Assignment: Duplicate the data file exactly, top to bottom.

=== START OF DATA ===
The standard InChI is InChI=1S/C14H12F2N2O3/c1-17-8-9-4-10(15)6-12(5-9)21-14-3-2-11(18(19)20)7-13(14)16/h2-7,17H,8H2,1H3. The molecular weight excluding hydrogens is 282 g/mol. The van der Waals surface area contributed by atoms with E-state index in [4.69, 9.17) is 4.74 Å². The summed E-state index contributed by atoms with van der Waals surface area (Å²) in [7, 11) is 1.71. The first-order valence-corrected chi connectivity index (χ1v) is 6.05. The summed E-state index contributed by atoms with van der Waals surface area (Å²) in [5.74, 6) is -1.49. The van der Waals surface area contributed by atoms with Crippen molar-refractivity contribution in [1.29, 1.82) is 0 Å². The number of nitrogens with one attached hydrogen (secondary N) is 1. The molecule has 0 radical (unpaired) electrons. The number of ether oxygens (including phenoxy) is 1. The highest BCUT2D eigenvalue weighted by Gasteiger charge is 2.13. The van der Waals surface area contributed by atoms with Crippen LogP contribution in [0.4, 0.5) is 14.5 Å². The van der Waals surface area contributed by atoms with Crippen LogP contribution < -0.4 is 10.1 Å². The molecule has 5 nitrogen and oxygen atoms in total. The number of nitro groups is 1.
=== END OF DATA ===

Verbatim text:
The standard InChI is InChI=1S/C14H12F2N2O3/c1-17-8-9-4-10(15)6-12(5-9)21-14-3-2-11(18(19)20)7-13(14)16/h2-7,17H,8H2,1H3. The molecular weight excluding hydrogens is 282 g/mol. The van der Waals surface area contributed by atoms with E-state index in [4.69, 9.17) is 4.74 Å². The summed E-state index contributed by atoms with van der Waals surface area (Å²) in [7, 11) is 1.71. The first-order valence-corrected chi connectivity index (χ1v) is 6.05. The summed E-state index contributed by atoms with van der Waals surface area (Å²) in [5.74, 6) is -1.49. The van der Waals surface area contributed by atoms with Crippen molar-refractivity contribution in [1.29, 1.82) is 0 Å². The number of nitrogens with one attached hydrogen (secondary N) is 1. The molecule has 0 radical (unpaired) electrons. The number of ether oxygens (including phenoxy) is 1. The highest BCUT2D eigenvalue weighted by Gasteiger charge is 2.13. The van der Waals surface area contributed by atoms with Crippen LogP contribution in [0.4, 0.5) is 14.5 Å². The van der Waals surface area contributed by atoms with Crippen LogP contribution < -0.4 is 10.1 Å². The molecule has 5 nitrogen and oxygen atoms in total. The number of nitro groups is 1.